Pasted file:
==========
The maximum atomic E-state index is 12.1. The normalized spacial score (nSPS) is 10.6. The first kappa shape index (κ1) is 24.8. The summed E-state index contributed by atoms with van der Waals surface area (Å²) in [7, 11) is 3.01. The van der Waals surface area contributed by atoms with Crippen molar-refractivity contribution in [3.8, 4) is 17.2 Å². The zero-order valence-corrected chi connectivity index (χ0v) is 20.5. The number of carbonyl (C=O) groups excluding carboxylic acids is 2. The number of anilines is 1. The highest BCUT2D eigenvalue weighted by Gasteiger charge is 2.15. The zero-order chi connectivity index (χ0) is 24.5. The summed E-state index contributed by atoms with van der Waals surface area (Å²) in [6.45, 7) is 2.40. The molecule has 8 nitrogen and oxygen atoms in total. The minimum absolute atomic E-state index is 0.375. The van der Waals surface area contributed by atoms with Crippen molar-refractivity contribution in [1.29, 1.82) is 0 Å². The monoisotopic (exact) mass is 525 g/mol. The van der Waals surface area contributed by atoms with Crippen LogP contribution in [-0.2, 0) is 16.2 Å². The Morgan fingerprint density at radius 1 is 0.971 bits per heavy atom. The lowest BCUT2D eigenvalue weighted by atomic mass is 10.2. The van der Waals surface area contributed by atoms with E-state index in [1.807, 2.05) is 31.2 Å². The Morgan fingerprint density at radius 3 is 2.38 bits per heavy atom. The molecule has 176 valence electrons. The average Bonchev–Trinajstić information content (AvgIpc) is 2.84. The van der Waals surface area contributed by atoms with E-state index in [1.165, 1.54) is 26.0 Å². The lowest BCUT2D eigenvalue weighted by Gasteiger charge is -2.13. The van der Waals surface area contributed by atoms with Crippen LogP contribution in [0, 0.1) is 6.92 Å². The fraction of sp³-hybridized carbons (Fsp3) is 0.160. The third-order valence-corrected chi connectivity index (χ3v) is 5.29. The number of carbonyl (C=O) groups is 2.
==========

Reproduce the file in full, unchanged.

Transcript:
The maximum atomic E-state index is 12.1. The normalized spacial score (nSPS) is 10.6. The first kappa shape index (κ1) is 24.8. The summed E-state index contributed by atoms with van der Waals surface area (Å²) in [7, 11) is 3.01. The van der Waals surface area contributed by atoms with Crippen molar-refractivity contribution in [3.8, 4) is 17.2 Å². The zero-order valence-corrected chi connectivity index (χ0v) is 20.5. The number of carbonyl (C=O) groups excluding carboxylic acids is 2. The number of anilines is 1. The highest BCUT2D eigenvalue weighted by Gasteiger charge is 2.15. The zero-order chi connectivity index (χ0) is 24.5. The summed E-state index contributed by atoms with van der Waals surface area (Å²) in [6.45, 7) is 2.40. The molecule has 8 nitrogen and oxygen atoms in total. The minimum absolute atomic E-state index is 0.375. The van der Waals surface area contributed by atoms with Crippen molar-refractivity contribution in [1.29, 1.82) is 0 Å². The monoisotopic (exact) mass is 525 g/mol. The van der Waals surface area contributed by atoms with Crippen LogP contribution in [-0.2, 0) is 16.2 Å². The Morgan fingerprint density at radius 1 is 0.971 bits per heavy atom. The lowest BCUT2D eigenvalue weighted by atomic mass is 10.2. The van der Waals surface area contributed by atoms with E-state index in [1.807, 2.05) is 31.2 Å². The Morgan fingerprint density at radius 3 is 2.38 bits per heavy atom. The molecule has 176 valence electrons. The average Bonchev–Trinajstić information content (AvgIpc) is 2.84. The van der Waals surface area contributed by atoms with E-state index in [1.165, 1.54) is 26.0 Å². The lowest BCUT2D eigenvalue weighted by Gasteiger charge is -2.13. The van der Waals surface area contributed by atoms with Crippen LogP contribution in [0, 0.1) is 6.92 Å². The fraction of sp³-hybridized carbons (Fsp3) is 0.160. The third-order valence-corrected chi connectivity index (χ3v) is 5.29. The number of carbonyl (C=O) groups is 2.